“Antarctica, a region covering about six million square miles of territory has considerable strategic, climatic and geophysical significance for the world as a whole. With the development of rapid communications, the area might shortly come to have further practical significance to the welfare and progress of nations. The mineral wealth of the landmass is believed to be considerable and its coastal waters contain important food resources.” 

    India once again in 1958 presented a memorandum and requested that the Question of Antarctica be included in the agenda of 13th regular session of the General Assembly.13 India was however persuaded to withdraw its move as the preparatory meetings for the Antarctic Treaty had already commenced by then.

    India has always pronounced the philosophy of considering Antarctica to be a Common Heritage of Mankind and has not acknowledged Antarctic territorial claims. It has in all earnestness endeavoured that Antarctica remains a continent of peace and science. India, however, has remained cognizant of the growing international interest in the Antarctica, be it the Convention on Conservation of Antarctic Marine Living Resources (CCAMLR) at Canberra in May 1980, the deliberations on exploration and exploitation of Antarctic mineral, the apprehensions of non-aligned nations on exclusivity of the ATCP membership or the implications of UNCLOS in Antarctica. India took active plunge in the Antarctic activities by sending its first scientific expedition to Antarctica in 1981. The second expedition went next year in 1982 and returned in 1983.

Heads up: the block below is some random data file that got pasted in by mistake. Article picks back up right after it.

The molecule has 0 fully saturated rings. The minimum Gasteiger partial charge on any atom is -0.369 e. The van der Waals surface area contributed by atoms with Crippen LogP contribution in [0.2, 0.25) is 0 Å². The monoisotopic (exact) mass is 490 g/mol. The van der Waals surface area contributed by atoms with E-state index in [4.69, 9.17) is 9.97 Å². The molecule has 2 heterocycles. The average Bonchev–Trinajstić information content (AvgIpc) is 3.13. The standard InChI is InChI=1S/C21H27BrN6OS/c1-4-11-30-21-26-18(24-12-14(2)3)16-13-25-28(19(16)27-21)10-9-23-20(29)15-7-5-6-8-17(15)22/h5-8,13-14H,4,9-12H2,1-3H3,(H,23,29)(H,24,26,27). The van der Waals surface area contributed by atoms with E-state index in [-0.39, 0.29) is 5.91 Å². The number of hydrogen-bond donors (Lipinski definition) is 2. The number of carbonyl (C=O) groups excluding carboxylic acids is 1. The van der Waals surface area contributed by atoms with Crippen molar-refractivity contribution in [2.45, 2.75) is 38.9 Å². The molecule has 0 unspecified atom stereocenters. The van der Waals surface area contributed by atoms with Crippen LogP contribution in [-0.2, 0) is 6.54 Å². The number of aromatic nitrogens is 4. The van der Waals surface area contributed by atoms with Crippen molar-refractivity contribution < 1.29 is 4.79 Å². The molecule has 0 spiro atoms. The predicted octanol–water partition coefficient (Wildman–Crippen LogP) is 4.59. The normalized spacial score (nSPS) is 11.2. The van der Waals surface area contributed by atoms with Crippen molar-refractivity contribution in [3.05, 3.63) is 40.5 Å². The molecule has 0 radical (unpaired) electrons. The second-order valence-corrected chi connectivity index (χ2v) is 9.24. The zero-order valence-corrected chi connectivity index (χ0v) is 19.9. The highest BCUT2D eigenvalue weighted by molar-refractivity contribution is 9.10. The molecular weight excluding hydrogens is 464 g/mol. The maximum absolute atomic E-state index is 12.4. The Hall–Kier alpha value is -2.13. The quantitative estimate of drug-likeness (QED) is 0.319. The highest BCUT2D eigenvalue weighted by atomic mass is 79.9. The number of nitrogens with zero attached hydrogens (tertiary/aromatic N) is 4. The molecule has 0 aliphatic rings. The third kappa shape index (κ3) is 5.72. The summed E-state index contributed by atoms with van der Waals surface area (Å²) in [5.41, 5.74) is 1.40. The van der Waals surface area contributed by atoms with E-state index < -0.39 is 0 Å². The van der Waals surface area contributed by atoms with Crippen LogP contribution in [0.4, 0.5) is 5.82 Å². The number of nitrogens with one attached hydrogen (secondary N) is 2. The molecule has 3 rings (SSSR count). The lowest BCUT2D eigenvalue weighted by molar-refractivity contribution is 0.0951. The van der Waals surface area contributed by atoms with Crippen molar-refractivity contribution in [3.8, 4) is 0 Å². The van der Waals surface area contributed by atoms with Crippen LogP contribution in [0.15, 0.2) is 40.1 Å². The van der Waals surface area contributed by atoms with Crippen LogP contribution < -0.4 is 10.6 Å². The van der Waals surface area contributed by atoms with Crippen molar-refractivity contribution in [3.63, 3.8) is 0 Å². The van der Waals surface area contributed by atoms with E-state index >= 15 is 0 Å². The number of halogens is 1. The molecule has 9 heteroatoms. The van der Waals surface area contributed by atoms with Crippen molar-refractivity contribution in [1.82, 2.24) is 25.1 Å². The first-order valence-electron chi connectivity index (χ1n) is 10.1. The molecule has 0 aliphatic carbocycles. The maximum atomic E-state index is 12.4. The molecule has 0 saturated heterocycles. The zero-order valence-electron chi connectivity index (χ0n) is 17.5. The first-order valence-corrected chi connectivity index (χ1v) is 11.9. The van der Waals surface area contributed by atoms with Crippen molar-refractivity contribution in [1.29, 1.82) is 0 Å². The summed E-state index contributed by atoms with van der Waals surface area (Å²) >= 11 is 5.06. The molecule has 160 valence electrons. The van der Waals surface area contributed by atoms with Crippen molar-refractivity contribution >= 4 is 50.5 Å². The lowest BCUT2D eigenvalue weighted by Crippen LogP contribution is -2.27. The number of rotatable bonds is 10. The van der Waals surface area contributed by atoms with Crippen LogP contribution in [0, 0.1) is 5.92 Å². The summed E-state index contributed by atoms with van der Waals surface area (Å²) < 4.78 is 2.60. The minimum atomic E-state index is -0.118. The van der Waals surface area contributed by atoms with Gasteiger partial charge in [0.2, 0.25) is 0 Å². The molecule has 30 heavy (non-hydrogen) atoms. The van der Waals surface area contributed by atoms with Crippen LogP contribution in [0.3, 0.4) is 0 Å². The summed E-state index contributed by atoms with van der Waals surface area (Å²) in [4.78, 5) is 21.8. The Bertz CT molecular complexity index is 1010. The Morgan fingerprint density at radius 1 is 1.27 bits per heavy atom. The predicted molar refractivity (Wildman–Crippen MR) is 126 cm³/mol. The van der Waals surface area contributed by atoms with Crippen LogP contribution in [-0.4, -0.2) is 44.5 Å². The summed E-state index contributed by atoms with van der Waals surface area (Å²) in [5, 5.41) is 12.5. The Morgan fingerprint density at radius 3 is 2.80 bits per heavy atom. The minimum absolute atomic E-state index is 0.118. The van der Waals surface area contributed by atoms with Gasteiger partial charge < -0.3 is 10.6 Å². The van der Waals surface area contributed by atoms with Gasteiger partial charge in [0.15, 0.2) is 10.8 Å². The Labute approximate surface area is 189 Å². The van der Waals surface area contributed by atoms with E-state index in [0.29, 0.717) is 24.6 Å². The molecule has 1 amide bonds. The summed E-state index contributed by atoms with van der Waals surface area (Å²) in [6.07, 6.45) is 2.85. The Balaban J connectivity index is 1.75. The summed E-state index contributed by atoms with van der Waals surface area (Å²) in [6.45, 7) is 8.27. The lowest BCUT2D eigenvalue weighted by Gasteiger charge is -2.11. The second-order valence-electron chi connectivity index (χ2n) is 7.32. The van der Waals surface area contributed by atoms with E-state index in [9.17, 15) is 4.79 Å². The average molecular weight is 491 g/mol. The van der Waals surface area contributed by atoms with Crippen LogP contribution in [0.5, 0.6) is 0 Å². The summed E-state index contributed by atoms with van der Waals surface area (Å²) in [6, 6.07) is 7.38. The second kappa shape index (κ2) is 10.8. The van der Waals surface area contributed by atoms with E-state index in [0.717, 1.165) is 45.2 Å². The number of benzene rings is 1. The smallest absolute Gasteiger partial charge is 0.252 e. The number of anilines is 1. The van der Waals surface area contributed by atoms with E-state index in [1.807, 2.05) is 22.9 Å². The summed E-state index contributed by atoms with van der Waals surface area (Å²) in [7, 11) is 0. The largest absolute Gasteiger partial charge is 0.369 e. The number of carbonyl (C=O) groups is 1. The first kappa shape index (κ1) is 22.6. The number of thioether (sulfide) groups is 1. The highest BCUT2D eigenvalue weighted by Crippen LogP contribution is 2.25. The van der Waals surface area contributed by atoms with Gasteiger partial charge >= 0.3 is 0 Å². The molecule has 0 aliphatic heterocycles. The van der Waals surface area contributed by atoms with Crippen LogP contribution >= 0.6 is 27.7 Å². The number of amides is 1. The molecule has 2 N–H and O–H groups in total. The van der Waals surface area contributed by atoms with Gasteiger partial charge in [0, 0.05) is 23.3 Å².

Buoyed by two successive scientific expeditions, India felt that its role and active engagements in Antarctica cannot be deferred any further. It realised that a meaningful Antarctic engagement in the strategic matters having international bearing was difficult to be done being outside of ATS framework, hence it decided to join Antarctic Treaty System. India signed Antarctic Treaty on 19 August 1983 and received the consultative status on 12 September 1983 .14